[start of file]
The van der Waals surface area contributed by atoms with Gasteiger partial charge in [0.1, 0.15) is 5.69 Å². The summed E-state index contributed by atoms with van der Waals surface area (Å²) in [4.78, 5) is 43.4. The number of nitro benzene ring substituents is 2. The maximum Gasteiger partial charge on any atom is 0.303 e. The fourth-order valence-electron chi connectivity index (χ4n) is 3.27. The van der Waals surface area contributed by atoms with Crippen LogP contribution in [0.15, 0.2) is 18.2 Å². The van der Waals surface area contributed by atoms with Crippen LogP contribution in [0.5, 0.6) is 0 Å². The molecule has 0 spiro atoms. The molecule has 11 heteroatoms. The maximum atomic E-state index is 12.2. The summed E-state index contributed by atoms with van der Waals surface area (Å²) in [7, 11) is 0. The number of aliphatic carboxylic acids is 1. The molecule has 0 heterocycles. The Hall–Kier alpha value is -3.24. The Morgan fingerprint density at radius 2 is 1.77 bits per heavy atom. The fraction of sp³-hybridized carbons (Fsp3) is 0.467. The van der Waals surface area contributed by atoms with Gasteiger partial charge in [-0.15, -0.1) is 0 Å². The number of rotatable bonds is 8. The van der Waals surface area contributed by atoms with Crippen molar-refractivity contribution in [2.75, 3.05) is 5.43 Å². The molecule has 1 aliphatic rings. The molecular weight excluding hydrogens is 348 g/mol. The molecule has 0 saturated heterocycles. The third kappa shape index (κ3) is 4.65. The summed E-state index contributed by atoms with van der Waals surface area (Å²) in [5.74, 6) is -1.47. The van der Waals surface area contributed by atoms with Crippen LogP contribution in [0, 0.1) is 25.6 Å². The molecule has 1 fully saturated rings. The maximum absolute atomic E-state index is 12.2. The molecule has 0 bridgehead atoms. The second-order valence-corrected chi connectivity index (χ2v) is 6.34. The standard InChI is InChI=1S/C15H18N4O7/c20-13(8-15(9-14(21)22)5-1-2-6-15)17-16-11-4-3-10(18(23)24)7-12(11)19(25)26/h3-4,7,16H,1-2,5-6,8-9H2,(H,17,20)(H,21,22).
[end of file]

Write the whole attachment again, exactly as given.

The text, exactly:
The van der Waals surface area contributed by atoms with Gasteiger partial charge in [0.1, 0.15) is 5.69 Å². The summed E-state index contributed by atoms with van der Waals surface area (Å²) in [4.78, 5) is 43.4. The number of nitro benzene ring substituents is 2. The maximum Gasteiger partial charge on any atom is 0.303 e. The fourth-order valence-electron chi connectivity index (χ4n) is 3.27. The van der Waals surface area contributed by atoms with Crippen LogP contribution in [0.15, 0.2) is 18.2 Å². The van der Waals surface area contributed by atoms with Crippen LogP contribution in [0.5, 0.6) is 0 Å². The molecule has 0 spiro atoms. The molecule has 11 heteroatoms. The maximum atomic E-state index is 12.2. The summed E-state index contributed by atoms with van der Waals surface area (Å²) in [7, 11) is 0. The number of aliphatic carboxylic acids is 1. The molecule has 0 heterocycles. The Hall–Kier alpha value is -3.24. The Morgan fingerprint density at radius 2 is 1.77 bits per heavy atom. The fraction of sp³-hybridized carbons (Fsp3) is 0.467. The van der Waals surface area contributed by atoms with Gasteiger partial charge in [-0.15, -0.1) is 0 Å². The number of rotatable bonds is 8. The van der Waals surface area contributed by atoms with Crippen molar-refractivity contribution in [2.75, 3.05) is 5.43 Å². The molecule has 1 aliphatic rings. The molecular weight excluding hydrogens is 348 g/mol. The molecule has 0 saturated heterocycles. The third kappa shape index (κ3) is 4.65. The summed E-state index contributed by atoms with van der Waals surface area (Å²) in [5.74, 6) is -1.47. The van der Waals surface area contributed by atoms with Crippen LogP contribution in [0, 0.1) is 25.6 Å². The molecule has 1 fully saturated rings. The maximum absolute atomic E-state index is 12.2. The molecule has 0 bridgehead atoms. The second-order valence-corrected chi connectivity index (χ2v) is 6.34. The standard InChI is InChI=1S/C15H18N4O7/c20-13(8-15(9-14(21)22)5-1-2-6-15)17-16-11-4-3-10(18(23)24)7-12(11)19(25)26/h3-4,7,16H,1-2,5-6,8-9H2,(H,17,20)(H,21,22).